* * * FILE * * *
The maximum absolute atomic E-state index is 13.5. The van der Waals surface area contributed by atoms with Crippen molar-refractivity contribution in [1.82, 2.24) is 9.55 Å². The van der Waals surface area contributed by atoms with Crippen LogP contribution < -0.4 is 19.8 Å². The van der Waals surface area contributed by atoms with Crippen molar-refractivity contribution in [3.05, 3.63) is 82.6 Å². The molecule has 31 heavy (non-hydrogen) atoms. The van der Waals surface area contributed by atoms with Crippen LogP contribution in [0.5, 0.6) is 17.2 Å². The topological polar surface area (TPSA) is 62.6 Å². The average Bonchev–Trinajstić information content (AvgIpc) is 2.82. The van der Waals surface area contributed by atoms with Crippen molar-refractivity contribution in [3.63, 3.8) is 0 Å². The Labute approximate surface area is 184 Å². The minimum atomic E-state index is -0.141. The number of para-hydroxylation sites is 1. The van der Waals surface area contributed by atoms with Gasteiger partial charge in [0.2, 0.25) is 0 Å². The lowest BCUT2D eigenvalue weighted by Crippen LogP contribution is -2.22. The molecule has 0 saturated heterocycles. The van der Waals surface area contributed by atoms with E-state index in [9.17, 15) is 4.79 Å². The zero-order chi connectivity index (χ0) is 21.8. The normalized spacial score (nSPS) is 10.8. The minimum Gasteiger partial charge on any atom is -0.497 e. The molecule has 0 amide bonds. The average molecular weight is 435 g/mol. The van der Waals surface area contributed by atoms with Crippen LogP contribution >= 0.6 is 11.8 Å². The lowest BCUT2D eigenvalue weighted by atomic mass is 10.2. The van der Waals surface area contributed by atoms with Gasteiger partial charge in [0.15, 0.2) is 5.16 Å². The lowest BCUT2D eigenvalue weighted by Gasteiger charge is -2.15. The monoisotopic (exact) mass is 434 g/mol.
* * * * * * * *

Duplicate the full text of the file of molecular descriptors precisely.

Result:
The maximum absolute atomic E-state index is 13.5. The van der Waals surface area contributed by atoms with Crippen molar-refractivity contribution in [1.82, 2.24) is 9.55 Å². The van der Waals surface area contributed by atoms with Crippen LogP contribution < -0.4 is 19.8 Å². The van der Waals surface area contributed by atoms with Crippen molar-refractivity contribution in [3.05, 3.63) is 82.6 Å². The molecule has 31 heavy (non-hydrogen) atoms. The van der Waals surface area contributed by atoms with Crippen LogP contribution in [0.5, 0.6) is 17.2 Å². The topological polar surface area (TPSA) is 62.6 Å². The average Bonchev–Trinajstić information content (AvgIpc) is 2.82. The van der Waals surface area contributed by atoms with Crippen molar-refractivity contribution in [3.63, 3.8) is 0 Å². The Labute approximate surface area is 184 Å². The minimum atomic E-state index is -0.141. The number of para-hydroxylation sites is 1. The van der Waals surface area contributed by atoms with Gasteiger partial charge in [0.2, 0.25) is 0 Å². The lowest BCUT2D eigenvalue weighted by Crippen LogP contribution is -2.22. The molecule has 0 saturated heterocycles. The van der Waals surface area contributed by atoms with E-state index in [9.17, 15) is 4.79 Å². The zero-order chi connectivity index (χ0) is 21.8. The normalized spacial score (nSPS) is 10.8. The minimum Gasteiger partial charge on any atom is -0.497 e. The molecule has 0 amide bonds. The average molecular weight is 435 g/mol. The van der Waals surface area contributed by atoms with Crippen LogP contribution >= 0.6 is 11.8 Å². The lowest BCUT2D eigenvalue weighted by atomic mass is 10.2. The van der Waals surface area contributed by atoms with Gasteiger partial charge in [0.15, 0.2) is 5.16 Å². The lowest BCUT2D eigenvalue weighted by Gasteiger charge is -2.15. The monoisotopic (exact) mass is 434 g/mol.